Hankook Tire owners lose lawsuit, pay $3.5M for hiding assets overseas

Hankook Tire owners lose lawsuit, pay $3.5M for hiding assets overseas

by Sakina Raj

The owners of the sixth-largest tire manufacturing company in the world, Hankook Tire and Technology, has reportedly lost the legal case against a local Korean tax agency over a 4.59 billion ($3.5 million) fine for allegedly hiding some of its assets overseas.

Recently, the Seoul Administrative Court made a ruling against the supposed lawsuit filed by the honorary chairman of Hankook Tire’s parent firm Hankook & Co., Cho Yang-rae, and his eldest son, Cho Hyun-sik, who is also an advisor at Hankook & Co.

In their lawsuit, Cho and his son had argued that it is legal to open a bank account overseas to deposit financial assets as well as profits obtained through investment gains, claiming that they had simply omitted to report financial earnings by mistake, adding that it was not an active attempt to cover up assets.

However, the court ruled that the plaintiff purposefully obscured assets and financial profits, making it impossible for the tax authority to levy and collect taxes.

The court stated that since the 1990, when Yang-rae opened his first offshore account in Switzerland, both Cho Yang-rae and his son opened four more foreign bank accounts as of March 2016. The court further found that none of them were registered with the tax agency.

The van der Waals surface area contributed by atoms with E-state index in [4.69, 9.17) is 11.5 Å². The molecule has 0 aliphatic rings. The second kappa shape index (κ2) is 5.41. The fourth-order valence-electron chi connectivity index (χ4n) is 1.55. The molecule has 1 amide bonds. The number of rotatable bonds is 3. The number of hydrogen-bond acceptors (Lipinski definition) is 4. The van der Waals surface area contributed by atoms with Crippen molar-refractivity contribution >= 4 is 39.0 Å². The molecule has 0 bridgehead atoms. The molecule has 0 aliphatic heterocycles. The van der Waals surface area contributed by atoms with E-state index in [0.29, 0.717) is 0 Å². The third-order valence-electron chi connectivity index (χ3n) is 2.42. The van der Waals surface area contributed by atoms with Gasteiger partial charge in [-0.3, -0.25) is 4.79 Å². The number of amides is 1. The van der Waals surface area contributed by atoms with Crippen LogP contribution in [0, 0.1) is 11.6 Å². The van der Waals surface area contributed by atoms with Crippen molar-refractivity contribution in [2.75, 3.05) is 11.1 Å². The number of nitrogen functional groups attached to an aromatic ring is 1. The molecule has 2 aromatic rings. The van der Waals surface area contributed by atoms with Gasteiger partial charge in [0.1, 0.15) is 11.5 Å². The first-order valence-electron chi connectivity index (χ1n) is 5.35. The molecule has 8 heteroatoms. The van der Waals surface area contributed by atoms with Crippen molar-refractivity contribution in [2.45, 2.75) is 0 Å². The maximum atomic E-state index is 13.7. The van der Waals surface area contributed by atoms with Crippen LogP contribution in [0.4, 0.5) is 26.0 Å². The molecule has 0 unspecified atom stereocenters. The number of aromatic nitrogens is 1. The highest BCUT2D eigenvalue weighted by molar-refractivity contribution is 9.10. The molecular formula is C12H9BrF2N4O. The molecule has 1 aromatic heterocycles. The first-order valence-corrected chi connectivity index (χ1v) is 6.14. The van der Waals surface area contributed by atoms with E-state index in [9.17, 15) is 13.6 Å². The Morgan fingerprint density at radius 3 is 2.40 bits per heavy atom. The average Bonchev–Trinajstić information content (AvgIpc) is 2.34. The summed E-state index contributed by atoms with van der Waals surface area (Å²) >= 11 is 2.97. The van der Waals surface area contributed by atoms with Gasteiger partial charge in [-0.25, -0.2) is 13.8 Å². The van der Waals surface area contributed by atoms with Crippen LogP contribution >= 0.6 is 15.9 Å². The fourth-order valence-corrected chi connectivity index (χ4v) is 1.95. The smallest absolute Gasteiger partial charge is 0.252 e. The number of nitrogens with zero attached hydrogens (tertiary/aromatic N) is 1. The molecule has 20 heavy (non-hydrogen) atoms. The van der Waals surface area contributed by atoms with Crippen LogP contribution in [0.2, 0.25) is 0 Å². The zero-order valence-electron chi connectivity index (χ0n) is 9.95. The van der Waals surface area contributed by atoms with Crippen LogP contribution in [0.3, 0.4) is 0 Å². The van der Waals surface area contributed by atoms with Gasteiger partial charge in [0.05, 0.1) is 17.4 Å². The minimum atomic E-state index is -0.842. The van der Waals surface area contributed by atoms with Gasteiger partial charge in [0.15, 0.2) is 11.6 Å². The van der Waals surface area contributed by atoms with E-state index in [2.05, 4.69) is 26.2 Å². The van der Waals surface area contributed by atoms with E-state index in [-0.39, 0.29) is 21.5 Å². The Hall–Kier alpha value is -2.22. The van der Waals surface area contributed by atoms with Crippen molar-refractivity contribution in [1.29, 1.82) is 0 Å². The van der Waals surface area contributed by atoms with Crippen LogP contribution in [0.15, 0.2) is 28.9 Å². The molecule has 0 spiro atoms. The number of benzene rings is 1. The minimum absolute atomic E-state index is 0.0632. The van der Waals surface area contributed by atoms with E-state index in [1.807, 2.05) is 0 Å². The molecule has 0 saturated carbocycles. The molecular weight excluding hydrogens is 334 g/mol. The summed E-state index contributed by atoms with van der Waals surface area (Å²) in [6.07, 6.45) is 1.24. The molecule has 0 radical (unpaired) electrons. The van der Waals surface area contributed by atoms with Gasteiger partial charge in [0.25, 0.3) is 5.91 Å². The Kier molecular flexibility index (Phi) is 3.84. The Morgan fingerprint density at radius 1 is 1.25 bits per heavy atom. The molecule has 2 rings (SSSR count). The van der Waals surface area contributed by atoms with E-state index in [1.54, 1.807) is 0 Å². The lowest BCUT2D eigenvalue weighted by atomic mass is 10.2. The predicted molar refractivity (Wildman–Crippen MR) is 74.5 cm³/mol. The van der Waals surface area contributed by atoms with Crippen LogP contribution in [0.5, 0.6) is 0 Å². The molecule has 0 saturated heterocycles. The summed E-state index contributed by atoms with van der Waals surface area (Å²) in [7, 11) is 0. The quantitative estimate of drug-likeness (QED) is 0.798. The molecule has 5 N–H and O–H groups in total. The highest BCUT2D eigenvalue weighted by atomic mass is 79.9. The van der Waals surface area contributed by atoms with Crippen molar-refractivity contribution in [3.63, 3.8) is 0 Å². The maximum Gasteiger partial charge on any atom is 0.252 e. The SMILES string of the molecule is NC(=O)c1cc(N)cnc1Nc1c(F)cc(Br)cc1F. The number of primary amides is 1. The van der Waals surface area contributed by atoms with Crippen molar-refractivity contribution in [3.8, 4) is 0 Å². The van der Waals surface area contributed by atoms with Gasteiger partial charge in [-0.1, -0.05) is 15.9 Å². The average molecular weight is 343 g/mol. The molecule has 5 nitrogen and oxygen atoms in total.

The court further stated that the plaintiff held no business links to either Luxembourg or Switzerland and that, aside from tax fraud, there was no reasonable purpose for them to have foreign bank accounts instead of domestic ones.

The National Tax Service's Seoul regional office levied income tax and an extra tax on Cho Yang-rae and his son in 2019, claiming that they failed to report profits transferred to offshore bank accounts between 2008 and 2016.

Cho Yang-rae and Cho Hyun-sik were informed by the tax agency that they owed 1.98 billion ($1.4 million) and 2.61 billion ($1.9 million), respectively. The tax levied involves the income tax that the duo should have paid as well as a 40% additional tax as a fine for failure to report income to tax authorities.

Source credit: https://www.koreaherald.com/view.php?ud=20220714000723

Sakina Raj

Armed with a degree in English Literature, Sakina chose to explore the world of content writing and pursue it as a career. Sakina has been playing with words for over five years now and currently pens down articles for Marketprimes and various other online portals relating to diverse domains. Whe Read more...